By Dr. Peter M. Kadile

Hey Doc, my mother was just diagnosed with gallstones. If she drinks plenty of water, will she be able to pass them?  –Shaun, Rancho Mirage

Shaun, gallstones are very different from kidney stones. Whereas hydration may allow kidney stones to pass in your urine, the path of a gallstone is very different. Gallstones are hardened forms of digestive fluid in your gallbladder. The gallbladder is a small pear shaped organ located on the right side of your abdomen just below the liver.

Most gallstones are formed from cholesterol. Risk factors for developing gallstones are:
being female
age greater than 60
poor diet, high in fat, high in cholesterol, low in fiber
family history

Gallstones may cause no symptoms, but if they get lodged in the duct leading out of the gallbladder, it may cause right sided abdominal discomfort to severe pain. If the stone does not get dislodged and gets “stuck”, a severe infection can develop called cholecystitis or possibly an infection of the pancreas (pancreatitis).
Treatment for symptomatic gallstones is usually surgery. Small gallstones may pass through the duct and into your small intestine, so it is possible to “pass” a gallstone with a bowel movement, but generally these stones don’t cause symptoms.


Dietary changes can help and I encourage modifications such as limiting high fat and high cholesterol foods. Some medications and supplements may dissolve gallstones, but not immediately, it may take several months.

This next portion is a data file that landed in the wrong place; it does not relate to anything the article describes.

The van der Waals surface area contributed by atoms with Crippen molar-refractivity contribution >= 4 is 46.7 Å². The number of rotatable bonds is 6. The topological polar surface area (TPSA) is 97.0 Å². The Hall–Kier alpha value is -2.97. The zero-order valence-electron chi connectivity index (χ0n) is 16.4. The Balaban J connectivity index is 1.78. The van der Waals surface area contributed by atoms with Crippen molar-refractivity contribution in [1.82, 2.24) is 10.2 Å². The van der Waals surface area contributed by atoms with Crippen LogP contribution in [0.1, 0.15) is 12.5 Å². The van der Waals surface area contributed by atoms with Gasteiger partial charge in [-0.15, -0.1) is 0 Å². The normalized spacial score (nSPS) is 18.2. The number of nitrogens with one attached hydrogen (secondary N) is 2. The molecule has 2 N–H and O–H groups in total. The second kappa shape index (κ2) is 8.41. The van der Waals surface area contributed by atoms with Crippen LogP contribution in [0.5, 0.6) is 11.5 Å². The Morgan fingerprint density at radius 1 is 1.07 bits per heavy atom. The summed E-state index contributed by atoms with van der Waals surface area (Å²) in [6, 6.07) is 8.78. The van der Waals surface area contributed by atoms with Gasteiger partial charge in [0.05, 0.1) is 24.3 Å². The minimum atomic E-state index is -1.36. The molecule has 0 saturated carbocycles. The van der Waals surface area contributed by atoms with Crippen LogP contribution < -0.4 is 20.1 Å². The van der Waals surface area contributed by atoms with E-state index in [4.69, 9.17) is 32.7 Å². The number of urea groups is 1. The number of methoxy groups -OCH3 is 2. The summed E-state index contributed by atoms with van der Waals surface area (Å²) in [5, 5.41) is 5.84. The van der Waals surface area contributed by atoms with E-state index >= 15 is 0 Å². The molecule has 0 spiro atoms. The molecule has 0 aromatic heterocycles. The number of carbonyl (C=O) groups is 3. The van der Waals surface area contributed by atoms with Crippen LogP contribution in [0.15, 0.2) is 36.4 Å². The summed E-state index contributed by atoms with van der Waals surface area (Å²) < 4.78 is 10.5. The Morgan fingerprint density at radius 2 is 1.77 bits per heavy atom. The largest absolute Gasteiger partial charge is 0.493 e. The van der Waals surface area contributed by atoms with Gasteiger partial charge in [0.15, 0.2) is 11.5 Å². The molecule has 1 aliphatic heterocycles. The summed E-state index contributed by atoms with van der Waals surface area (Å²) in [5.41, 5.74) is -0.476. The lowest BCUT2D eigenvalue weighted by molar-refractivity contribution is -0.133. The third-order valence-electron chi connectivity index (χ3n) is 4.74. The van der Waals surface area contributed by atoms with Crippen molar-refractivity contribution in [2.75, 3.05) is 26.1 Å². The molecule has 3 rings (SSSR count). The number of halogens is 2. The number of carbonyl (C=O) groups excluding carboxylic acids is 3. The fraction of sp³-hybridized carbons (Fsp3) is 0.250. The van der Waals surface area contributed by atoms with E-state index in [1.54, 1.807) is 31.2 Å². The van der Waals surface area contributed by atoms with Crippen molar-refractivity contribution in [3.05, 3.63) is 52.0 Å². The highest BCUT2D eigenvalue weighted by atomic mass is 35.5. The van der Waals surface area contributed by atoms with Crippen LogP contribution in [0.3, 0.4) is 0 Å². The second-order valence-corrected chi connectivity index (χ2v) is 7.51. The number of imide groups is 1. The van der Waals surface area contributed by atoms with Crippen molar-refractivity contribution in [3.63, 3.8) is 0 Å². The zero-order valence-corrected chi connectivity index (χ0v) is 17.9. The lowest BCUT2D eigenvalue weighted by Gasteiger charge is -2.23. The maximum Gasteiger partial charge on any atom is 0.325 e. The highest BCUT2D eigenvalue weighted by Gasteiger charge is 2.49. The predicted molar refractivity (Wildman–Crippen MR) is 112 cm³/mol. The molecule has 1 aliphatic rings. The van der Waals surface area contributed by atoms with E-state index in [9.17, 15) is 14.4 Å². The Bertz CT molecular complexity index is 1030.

Dr. Peter, I love my coffee. I usually have 1 to 2 cups a day, is this good for my health?  -Mervin, La Quinta

Merv, there is more and more research showing the health benefits of coffee. Coffee drinkers compared to nondrinkers, are less likely to have Diabetes Type 2, Parkinson’s Disease, dementia, certain abnormal heart rhythms and certain cancers. Coffee is noted to have high antioxidant activity (antioxidants are nutrients that help prevent tissue damage in the body). But remember moderation is the key, you can develop heartburn, elevated blood pressure and dehydration from too much coffee intake.

Dr. Peter, my neighbor just got diagnosed with shingles. I heard it’s a miserable experience, is it contagious?  -Mindy, DHS

Mindy, a person does not get shingles (Herpes Zoster) when they come in contact with someone who has it. When someone has gotten over the chicken pox, that virus goes into “hibernation” and may flare up later in life. This flare up will follow the pathway of a nerve and may become very painful. Unless you haven’t had the chickenpox yet, there is a chance you may get the chickenpox if you come into contact with a person with shingles.